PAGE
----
On the 10 and 11 of April 2018, Facebook CEO Mark Zuckerberg’s testimony before the United States Congress revealed the company’s increasing reliance on ‘Artificial Intelligence (AI) tools’ to solve some of their most complex problems: from hate speech to terrorist propaganda, and from election manipulation to misinformation. Given AI systems’ potential to undermine freedom of expression and privacy, it is important to analyse the perils of Facebook’s current approach towards content moderation, and the proposed ability of ‘AI tools’ to moderate speech.
Lopsided interest in tools, but not standards
While the move towards ‘AI tools’ to solve problems was repeatedly mentioned, the standards that these tools should adhere to seem to have been given far less thought. The issue of legitimate speech is often contextual, subjective, and complicated, which makes the criterion for takedown crucial. When pressed for a definition of what speech is deemed offensive or controversial for the purposes of content removal, Mark Zuckerberg stated, it would be speech “that might make people feel just broadly uncomfortable or unsafe in the community.”
This is significantly lower than accepted standards for restriction of speech under international human rights law. The right to freedom of expression is a fundamental right – crucial to the functioning of democracies. Restrictions on freedom of expression must: (i) be provided by law; (ii) pursue a legitimate aim; and (iii) conform to the strict tests of necessity and proportionality. The standards for takedown within Facebook fall well below this threshold, and seem to be defined ad-hoc. Given the repercussions of overbroad restrictions and vague standards for content removal, it is imperative that the company articulates its community standards in accordance with the minimum requirement of international human rights law.
Problematic assumptions of ‘AI tools’ as the key to legitimate content removal
An overarching assumption expressed throughout the course of the hearings is that ‘AI tools’ that can proactively flag problematic content are more desirable and effective than reactive content takedowns affected by human beings. This warrants closer consideration.
At present, AI systems are not technically equipped to understand context in speech, social intricacies, let alone evolving and subjective social constructs like hate speech. While machine learning systems can recognise patterns and may even be equipped to carry out rudimentary sentiment analysis; understanding tone, context, sarcasm and irony – all key components of ascertaining problematic speech – are a long way off.
The assumption also rests on the fact that ‘AI tools’ – once they reach a greater level of sophistication – will be neutral and efficient in their treatment of content. Growing research in the field indicates otherwise. These systems could potentially amplify the problem, as they imbibe values of the human building them, and the bias embedded in datasets they are trained on, without being able to correct for it. The core issue of disagreement between perspectives cannot be solved by technology, regardless of the level of sophistication achieved.
Offering technological solutions to problems of human nature
Given the complex underpinnings of many of Facebook’s issues, the present approach of technology-based solutions to human problems will inevitably fall short. Beyond purely technical limitations, the complexity lies in opinion, context, and perception. Even within Facebook’s internal guide for human content moderation, the contours of protected speech are complicated. This will only be amplified by technological tools.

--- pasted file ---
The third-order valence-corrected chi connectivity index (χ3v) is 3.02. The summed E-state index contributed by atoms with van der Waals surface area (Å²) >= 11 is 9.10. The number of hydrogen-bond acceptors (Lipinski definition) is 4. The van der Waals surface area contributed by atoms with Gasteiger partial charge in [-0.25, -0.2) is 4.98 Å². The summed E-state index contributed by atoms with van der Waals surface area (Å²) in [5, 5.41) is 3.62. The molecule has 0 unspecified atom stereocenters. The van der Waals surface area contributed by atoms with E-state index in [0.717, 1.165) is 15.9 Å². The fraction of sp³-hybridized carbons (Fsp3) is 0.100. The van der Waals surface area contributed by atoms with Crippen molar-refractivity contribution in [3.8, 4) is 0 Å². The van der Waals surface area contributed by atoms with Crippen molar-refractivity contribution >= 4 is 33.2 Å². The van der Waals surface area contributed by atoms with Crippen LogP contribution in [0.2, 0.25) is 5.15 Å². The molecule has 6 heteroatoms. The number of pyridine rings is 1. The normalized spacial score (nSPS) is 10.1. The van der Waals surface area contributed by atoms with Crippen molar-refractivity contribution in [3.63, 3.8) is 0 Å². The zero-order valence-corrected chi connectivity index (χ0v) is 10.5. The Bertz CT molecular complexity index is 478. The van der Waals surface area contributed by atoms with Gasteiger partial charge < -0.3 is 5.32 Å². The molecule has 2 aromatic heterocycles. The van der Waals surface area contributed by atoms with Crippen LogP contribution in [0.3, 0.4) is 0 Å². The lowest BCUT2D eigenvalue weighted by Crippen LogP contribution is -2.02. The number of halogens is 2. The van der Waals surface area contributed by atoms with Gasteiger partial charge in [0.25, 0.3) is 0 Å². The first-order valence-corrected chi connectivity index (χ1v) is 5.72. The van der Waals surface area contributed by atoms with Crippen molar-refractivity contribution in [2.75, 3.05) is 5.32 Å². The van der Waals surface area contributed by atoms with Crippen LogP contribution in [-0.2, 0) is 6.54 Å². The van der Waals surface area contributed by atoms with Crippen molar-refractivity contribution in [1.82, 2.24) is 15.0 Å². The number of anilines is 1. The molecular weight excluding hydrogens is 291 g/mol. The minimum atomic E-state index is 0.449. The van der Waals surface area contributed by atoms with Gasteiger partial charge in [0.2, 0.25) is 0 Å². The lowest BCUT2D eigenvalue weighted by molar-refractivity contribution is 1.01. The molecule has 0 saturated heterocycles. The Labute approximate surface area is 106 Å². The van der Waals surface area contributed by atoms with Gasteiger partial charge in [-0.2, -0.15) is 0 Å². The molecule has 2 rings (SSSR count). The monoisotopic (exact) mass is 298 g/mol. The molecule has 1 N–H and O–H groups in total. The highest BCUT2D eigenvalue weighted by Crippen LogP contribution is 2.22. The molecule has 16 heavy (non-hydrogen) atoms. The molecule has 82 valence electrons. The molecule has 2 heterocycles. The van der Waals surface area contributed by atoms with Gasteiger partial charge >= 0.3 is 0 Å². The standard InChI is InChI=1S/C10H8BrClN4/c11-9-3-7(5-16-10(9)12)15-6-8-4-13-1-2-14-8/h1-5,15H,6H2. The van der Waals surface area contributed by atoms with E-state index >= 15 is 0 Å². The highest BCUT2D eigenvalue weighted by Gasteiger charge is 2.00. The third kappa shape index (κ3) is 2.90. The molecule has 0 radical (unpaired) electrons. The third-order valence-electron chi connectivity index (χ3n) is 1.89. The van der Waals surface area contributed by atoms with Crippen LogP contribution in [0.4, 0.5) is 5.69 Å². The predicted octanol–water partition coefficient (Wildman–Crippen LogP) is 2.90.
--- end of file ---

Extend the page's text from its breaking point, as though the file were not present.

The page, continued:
Relying on AI systems for removal of content presently, or in the future jeopardizes the freedom of expression by asserting broad definitions and vague standards for what constitutes problematic content. The use of AI tools in such a situation can also impact the exercise of a number of other rights, including the right to an effective remedy, the right to a fair trial, and the right to freedom from discrimination.
Hate speech in particular is an emotive concept. It finds no definition in international human rights law, and no consistency across regional or national legal frameworks either. As ARTICLE 19 has pointed out through earlier work, the best response to hate speech is not removal of content, which often has a detrimental impact on freedom of expression, but counter speech. Censorship of hate speech has rarely been shown to address the root cause of hatred, whereas education and dialogue has yielded better results. Furthermore, giving a single entity – whether a Government or a company like Facebook – the power to determine legitimate political speech can have grave consequences for freedom of expression. Even more so in the case of a monopoly like Facebook.
Focus on winning the race, with no acknowledgement of responsibility
Mark Zuckerberg pushed for encouraging innovation in the field of facial recognition as an AI technology that must be supported lest American companies “fall behind Chinese competitors and others around the world who have different regimes for new features like that”. He also pushed for the use of ‘AI tools’ in election security, calling it an ‘arms race’ with Russian operators trying to exploit the social network.
The assumption that innovation amounts to competitive progress bears deeper discussion. Facial recognition technology has serious repercussions for privacy, anonymity, and the freedom of expression. It is more often than not carried out in a fashion that is beyond user control and redressal. The claim that such technology should be supported in order to keep up with other jurisdictions assumes that winning a race is important, even if it involves a systematic and pervasive erosion of internationally recognised human rights. A more deliberate approach is key.